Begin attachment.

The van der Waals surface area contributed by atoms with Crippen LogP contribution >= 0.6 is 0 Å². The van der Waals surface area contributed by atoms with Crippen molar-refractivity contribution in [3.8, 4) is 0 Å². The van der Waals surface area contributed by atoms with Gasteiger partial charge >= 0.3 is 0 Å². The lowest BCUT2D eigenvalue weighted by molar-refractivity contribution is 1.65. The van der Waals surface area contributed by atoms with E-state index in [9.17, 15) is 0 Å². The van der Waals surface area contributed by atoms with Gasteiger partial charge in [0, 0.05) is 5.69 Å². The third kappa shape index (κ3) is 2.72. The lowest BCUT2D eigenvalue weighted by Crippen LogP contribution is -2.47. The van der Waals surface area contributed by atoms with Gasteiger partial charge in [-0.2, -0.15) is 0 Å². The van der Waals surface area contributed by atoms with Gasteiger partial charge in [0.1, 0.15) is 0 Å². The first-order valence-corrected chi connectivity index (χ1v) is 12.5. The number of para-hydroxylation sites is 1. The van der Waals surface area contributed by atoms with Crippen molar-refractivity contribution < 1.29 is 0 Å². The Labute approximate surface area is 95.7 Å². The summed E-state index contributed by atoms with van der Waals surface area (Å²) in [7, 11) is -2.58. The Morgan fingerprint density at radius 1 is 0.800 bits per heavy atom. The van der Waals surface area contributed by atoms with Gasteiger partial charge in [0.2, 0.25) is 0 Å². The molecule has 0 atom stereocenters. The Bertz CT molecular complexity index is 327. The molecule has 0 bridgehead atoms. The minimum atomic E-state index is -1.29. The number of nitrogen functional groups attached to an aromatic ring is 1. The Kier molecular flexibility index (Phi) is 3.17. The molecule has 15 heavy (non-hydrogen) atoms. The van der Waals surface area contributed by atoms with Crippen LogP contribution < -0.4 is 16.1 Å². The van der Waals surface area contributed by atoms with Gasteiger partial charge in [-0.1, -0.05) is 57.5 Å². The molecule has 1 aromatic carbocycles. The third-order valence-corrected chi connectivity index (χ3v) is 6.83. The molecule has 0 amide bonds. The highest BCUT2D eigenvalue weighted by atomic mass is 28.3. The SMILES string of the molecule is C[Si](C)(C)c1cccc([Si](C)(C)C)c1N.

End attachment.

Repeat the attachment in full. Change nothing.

The van der Waals surface area contributed by atoms with Crippen LogP contribution >= 0.6 is 0 Å². The van der Waals surface area contributed by atoms with Crippen molar-refractivity contribution in [3.8, 4) is 0 Å². The van der Waals surface area contributed by atoms with Gasteiger partial charge >= 0.3 is 0 Å². The lowest BCUT2D eigenvalue weighted by molar-refractivity contribution is 1.65. The van der Waals surface area contributed by atoms with E-state index in [9.17, 15) is 0 Å². The van der Waals surface area contributed by atoms with Gasteiger partial charge in [0, 0.05) is 5.69 Å². The third kappa shape index (κ3) is 2.72. The lowest BCUT2D eigenvalue weighted by Crippen LogP contribution is -2.47. The van der Waals surface area contributed by atoms with Gasteiger partial charge in [-0.2, -0.15) is 0 Å². The van der Waals surface area contributed by atoms with Gasteiger partial charge in [0.1, 0.15) is 0 Å². The first-order valence-corrected chi connectivity index (χ1v) is 12.5. The number of para-hydroxylation sites is 1. The van der Waals surface area contributed by atoms with Crippen molar-refractivity contribution < 1.29 is 0 Å². The Labute approximate surface area is 95.7 Å². The summed E-state index contributed by atoms with van der Waals surface area (Å²) in [7, 11) is -2.58. The Morgan fingerprint density at radius 1 is 0.800 bits per heavy atom. The van der Waals surface area contributed by atoms with Gasteiger partial charge in [0.2, 0.25) is 0 Å². The molecule has 0 atom stereocenters. The Bertz CT molecular complexity index is 327. The molecule has 0 bridgehead atoms. The minimum atomic E-state index is -1.29. The number of nitrogen functional groups attached to an aromatic ring is 1. The Kier molecular flexibility index (Phi) is 3.17. The molecule has 15 heavy (non-hydrogen) atoms. The van der Waals surface area contributed by atoms with Crippen LogP contribution < -0.4 is 16.1 Å². The van der Waals surface area contributed by atoms with Gasteiger partial charge in [-0.1, -0.05) is 57.5 Å². The molecule has 1 aromatic carbocycles. The third-order valence-corrected chi connectivity index (χ3v) is 6.83. The molecule has 0 amide bonds. The highest BCUT2D eigenvalue weighted by atomic mass is 28.3. The SMILES string of the molecule is C[Si](C)(C)c1cccc([Si](C)(C)C)c1N.